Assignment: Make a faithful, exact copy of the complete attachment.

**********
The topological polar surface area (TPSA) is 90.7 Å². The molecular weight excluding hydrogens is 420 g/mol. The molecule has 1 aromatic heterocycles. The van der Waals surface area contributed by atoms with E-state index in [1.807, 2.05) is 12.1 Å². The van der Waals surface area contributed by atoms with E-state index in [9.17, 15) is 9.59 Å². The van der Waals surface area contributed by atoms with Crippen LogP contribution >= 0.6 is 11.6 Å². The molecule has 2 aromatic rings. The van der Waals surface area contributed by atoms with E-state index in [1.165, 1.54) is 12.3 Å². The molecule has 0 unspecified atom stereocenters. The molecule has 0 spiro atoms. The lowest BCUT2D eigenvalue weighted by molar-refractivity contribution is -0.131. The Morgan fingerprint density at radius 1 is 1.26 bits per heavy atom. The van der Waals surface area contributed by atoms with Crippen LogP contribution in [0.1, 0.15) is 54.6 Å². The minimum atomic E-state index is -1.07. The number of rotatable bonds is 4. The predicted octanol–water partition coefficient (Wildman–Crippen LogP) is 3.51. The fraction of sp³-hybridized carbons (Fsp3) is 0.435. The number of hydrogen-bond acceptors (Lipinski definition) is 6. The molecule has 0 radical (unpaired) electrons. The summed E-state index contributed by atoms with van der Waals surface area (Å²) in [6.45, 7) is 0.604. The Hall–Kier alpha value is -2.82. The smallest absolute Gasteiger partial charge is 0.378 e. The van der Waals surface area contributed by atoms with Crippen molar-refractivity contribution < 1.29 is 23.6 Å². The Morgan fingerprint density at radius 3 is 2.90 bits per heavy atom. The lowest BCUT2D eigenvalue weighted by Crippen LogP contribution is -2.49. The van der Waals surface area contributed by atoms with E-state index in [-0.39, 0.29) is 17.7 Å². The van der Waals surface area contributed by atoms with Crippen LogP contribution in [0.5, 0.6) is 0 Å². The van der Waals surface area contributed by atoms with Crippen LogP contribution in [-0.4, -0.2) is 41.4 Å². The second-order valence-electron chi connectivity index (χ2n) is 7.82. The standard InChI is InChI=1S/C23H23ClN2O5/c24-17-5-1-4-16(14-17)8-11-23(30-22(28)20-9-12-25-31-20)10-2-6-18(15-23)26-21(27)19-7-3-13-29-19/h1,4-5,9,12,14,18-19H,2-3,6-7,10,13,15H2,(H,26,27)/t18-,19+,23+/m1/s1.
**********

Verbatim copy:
The topological polar surface area (TPSA) is 90.7 Å². The molecular weight excluding hydrogens is 420 g/mol. The molecule has 1 aromatic heterocycles. The van der Waals surface area contributed by atoms with E-state index in [1.807, 2.05) is 12.1 Å². The van der Waals surface area contributed by atoms with E-state index in [9.17, 15) is 9.59 Å². The van der Waals surface area contributed by atoms with Crippen LogP contribution >= 0.6 is 11.6 Å². The molecule has 2 aromatic rings. The van der Waals surface area contributed by atoms with E-state index in [1.165, 1.54) is 12.3 Å². The molecule has 0 unspecified atom stereocenters. The molecule has 0 spiro atoms. The lowest BCUT2D eigenvalue weighted by molar-refractivity contribution is -0.131. The Morgan fingerprint density at radius 1 is 1.26 bits per heavy atom. The van der Waals surface area contributed by atoms with Crippen LogP contribution in [0.1, 0.15) is 54.6 Å². The minimum atomic E-state index is -1.07. The number of rotatable bonds is 4. The predicted octanol–water partition coefficient (Wildman–Crippen LogP) is 3.51. The fraction of sp³-hybridized carbons (Fsp3) is 0.435. The number of hydrogen-bond acceptors (Lipinski definition) is 6. The molecule has 0 radical (unpaired) electrons. The summed E-state index contributed by atoms with van der Waals surface area (Å²) in [6.45, 7) is 0.604. The Hall–Kier alpha value is -2.82. The smallest absolute Gasteiger partial charge is 0.378 e. The van der Waals surface area contributed by atoms with Crippen molar-refractivity contribution < 1.29 is 23.6 Å². The Morgan fingerprint density at radius 3 is 2.90 bits per heavy atom. The lowest BCUT2D eigenvalue weighted by Crippen LogP contribution is -2.49. The van der Waals surface area contributed by atoms with E-state index in [-0.39, 0.29) is 17.7 Å². The van der Waals surface area contributed by atoms with Crippen LogP contribution in [0.5, 0.6) is 0 Å². The van der Waals surface area contributed by atoms with Crippen LogP contribution in [-0.4, -0.2) is 41.4 Å². The second-order valence-electron chi connectivity index (χ2n) is 7.82. The standard InChI is InChI=1S/C23H23ClN2O5/c24-17-5-1-4-16(14-17)8-11-23(30-22(28)20-9-12-25-31-20)10-2-6-18(15-23)26-21(27)19-7-3-13-29-19/h1,4-5,9,12,14,18-19H,2-3,6-7,10,13,15H2,(H,26,27)/t18-,19+,23+/m1/s1.